The candidate, Dr. Carey Farquhar, proposes a mentoring program in global HIV/AIDS research for pre- and post-doctoral fellows and students pursuing a career in patient-oriented research at the University of Washington (UW) and in Kenya. Dr. Farquhar has a strong record in mentoring, having mentored more than 25 trainees since completing infectious disease fellowship in June 2002. She currently mentors 2 UW infectious disease fellows,1 UW post- doctoral fellow, 2 Kenyan post-doctoral fellows, and chairs 3 doctoral committees for students in the UW Department of Epidemiology, all of whom are actively involved in clinical or molecular epidemiology projects based in Nairobi. She has several ongoing studies with federal and non- federal funding that will provide opportunities for her trainees and through this award anticipates expanding her research agenda to include new studies focused on immune responses to common childhood infectious pathogens. The proposed research projects build on past collaborative work in mother-to-child HIV transmission, passive immunity and vaccination again common infant pathogens, particularly measles, a leading cause of infant morbidity and mortality in sub-Saharan Africa. The first project, "Impact of Highly Active Antiretroviral Therapy during Pregnancy and Breastfeeding on Passive Transfer of Antibodies against Measles, Rotavirus, and Pneumococcus," utilizes data from an existing randomized clinical trial and investigates non-HIV causes of morbidity and mortality in resource-limited settings. The second project, "Sustainable Responses to Measles Vaccination among HIV-1-infected Children on HAART," addresses an important gap in knowledge regarding responses to measles re-vaccination among Kenyan children on HAART. Dr. Farquhar proposes to use the K24 award to improve her research and mentoring skills, with special emphasis on building translational research capacity through work with the UW Institute for Translational Health Science and on training infectious disease fellows in Pediatrics and Medicine. The University of Washington is an ideal setting for her proposed mentoring program due to its rich and varied resources in global health and HIV/AIDS research and the increasing number of highly qualified applicants interested in conducting clinical research in a resource- limited setting. Without an understanding of protection against non-HIV pathogens, many children who avoid HIV-1 infection or are successfully treated with HAART will succumb to vaccine-preventable infections, such as measles. These two studies address problems of major public health importance and will allow Dr. Farquhar to continue mentoring US and Kenyan trainees as she broadens her research agenda.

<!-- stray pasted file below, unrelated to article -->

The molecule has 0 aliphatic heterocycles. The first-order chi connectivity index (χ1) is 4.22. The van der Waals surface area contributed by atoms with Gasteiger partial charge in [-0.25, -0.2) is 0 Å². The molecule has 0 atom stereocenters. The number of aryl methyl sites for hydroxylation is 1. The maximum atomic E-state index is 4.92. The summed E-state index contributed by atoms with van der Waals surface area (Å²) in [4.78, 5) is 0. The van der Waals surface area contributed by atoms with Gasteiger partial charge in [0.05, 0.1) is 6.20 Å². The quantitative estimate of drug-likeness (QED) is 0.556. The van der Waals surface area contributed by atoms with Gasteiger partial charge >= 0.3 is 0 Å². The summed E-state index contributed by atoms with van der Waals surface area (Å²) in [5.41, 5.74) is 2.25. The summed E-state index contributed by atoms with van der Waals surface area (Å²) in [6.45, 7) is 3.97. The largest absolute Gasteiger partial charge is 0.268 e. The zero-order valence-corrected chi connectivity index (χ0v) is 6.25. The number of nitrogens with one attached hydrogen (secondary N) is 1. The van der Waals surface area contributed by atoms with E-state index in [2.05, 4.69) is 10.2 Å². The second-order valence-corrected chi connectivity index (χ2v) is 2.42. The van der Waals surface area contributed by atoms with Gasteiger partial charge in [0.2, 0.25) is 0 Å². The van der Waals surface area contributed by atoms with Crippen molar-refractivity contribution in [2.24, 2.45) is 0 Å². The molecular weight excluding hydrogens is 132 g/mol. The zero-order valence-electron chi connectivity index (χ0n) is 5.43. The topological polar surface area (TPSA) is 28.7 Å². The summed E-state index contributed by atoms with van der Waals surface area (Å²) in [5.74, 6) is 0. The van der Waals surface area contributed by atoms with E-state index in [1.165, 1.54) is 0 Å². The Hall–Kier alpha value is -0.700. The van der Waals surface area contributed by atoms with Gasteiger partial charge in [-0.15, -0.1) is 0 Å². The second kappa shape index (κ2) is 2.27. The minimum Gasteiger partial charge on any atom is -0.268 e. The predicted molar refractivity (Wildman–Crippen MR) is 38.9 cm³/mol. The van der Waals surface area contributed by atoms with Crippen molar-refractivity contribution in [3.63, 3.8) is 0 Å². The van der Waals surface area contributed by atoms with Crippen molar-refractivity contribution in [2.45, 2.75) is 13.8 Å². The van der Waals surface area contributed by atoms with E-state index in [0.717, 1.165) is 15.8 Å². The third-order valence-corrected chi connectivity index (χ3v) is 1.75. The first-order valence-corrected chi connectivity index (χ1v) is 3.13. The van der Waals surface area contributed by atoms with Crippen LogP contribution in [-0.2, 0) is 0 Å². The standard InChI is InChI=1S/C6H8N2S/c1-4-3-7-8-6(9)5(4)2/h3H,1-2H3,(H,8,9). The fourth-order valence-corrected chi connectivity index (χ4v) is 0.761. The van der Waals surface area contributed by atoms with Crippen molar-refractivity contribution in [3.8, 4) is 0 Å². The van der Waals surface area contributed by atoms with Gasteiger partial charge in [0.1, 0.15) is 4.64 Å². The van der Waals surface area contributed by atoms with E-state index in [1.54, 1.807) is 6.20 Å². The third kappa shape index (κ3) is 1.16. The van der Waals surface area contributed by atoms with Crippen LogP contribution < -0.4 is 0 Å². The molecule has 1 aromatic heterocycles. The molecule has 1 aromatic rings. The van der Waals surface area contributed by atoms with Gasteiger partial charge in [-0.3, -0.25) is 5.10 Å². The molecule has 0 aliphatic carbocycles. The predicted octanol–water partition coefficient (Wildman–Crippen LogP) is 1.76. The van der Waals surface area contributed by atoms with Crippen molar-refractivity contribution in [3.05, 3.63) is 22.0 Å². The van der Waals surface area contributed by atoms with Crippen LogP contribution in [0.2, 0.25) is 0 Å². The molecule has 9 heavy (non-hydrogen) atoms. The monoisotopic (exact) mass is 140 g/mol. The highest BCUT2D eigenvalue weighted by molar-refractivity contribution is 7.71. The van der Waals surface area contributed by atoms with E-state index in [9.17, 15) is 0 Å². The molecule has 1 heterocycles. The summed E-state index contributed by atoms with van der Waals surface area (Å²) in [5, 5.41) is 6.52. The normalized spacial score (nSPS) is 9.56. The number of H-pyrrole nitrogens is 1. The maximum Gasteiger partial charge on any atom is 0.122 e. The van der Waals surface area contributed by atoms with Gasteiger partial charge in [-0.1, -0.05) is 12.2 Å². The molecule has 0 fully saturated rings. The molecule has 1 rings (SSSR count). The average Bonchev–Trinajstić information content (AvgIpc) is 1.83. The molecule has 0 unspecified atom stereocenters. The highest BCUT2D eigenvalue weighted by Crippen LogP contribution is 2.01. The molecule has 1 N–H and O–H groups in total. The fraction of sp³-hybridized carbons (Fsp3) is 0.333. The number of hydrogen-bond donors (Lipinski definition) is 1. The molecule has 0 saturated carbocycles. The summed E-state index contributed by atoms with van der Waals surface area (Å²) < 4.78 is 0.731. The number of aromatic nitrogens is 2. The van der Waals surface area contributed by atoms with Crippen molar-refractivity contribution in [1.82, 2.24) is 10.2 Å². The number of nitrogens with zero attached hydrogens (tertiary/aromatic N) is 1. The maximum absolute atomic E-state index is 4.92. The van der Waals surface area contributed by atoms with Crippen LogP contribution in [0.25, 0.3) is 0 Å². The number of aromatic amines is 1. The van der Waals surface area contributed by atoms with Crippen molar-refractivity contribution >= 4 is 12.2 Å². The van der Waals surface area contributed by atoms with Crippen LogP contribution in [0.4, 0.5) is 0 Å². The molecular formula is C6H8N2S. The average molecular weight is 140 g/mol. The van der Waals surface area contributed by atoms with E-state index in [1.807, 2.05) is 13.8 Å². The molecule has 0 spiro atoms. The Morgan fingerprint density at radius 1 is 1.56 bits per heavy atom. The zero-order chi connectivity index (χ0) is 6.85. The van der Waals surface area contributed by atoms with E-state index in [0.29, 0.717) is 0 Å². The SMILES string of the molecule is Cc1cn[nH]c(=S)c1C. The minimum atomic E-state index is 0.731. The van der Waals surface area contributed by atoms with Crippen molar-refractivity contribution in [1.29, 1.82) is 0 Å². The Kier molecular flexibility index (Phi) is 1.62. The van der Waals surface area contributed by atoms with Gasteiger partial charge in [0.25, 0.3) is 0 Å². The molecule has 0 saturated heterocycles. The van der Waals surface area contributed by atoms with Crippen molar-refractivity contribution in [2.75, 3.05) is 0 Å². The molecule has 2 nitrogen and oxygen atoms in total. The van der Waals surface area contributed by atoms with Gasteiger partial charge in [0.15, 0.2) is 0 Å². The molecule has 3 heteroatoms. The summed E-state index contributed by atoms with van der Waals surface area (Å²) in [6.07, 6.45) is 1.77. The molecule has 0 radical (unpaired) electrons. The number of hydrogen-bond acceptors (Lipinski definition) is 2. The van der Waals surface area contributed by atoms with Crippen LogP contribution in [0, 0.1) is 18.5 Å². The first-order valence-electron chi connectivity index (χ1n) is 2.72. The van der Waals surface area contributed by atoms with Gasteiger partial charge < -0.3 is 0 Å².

Without an understanding of protection against non-HIV pathogens, many children who avoid HIV-1 infection or are successfully treated with HAART will succumb to vaccine-preventable infections, such as measles. These two studies address problems of major public health importance and will allow Dr. Farquhar to continue mentoring US and Kenyan trainees as she broadens her research agenda.
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|Slyker, Jennifer; Farquhar, Carey; Atkinson, Claire et al. (2014) Compartmentalized cytomegalovirus replication and transmission in the setting of maternal HIV-1 infection. Clin Infect Dis 58:564-72|
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|Roxby, Alison C; Liu, Amy Y; Drake, Alison L et al. (2013) Short communication: T cell activation in HIV-1/herpes simplex virus-2-coinfected Kenyan women receiving valacyclovir. AIDS Res Hum Retroviruses 29:94-8|
|Mujugira, Andrew; Heffron, Renee; Celum, Connie et al. (2013) Fertility intentions and interest in early antiretroviral therapy among East African HIV-1-infected individuals in serodiscordant partnerships. J Acquir Immune Defic Syndr 63:e33-5|
|Roxby, Alison C; Matemo, Daniel; Drake, Alison L et al. (2013) Pregnant women and disclosure to sexual partners after testing HIV-1-seropositive during antenatal care. AIDS Patient Care STDS 27:33-7|
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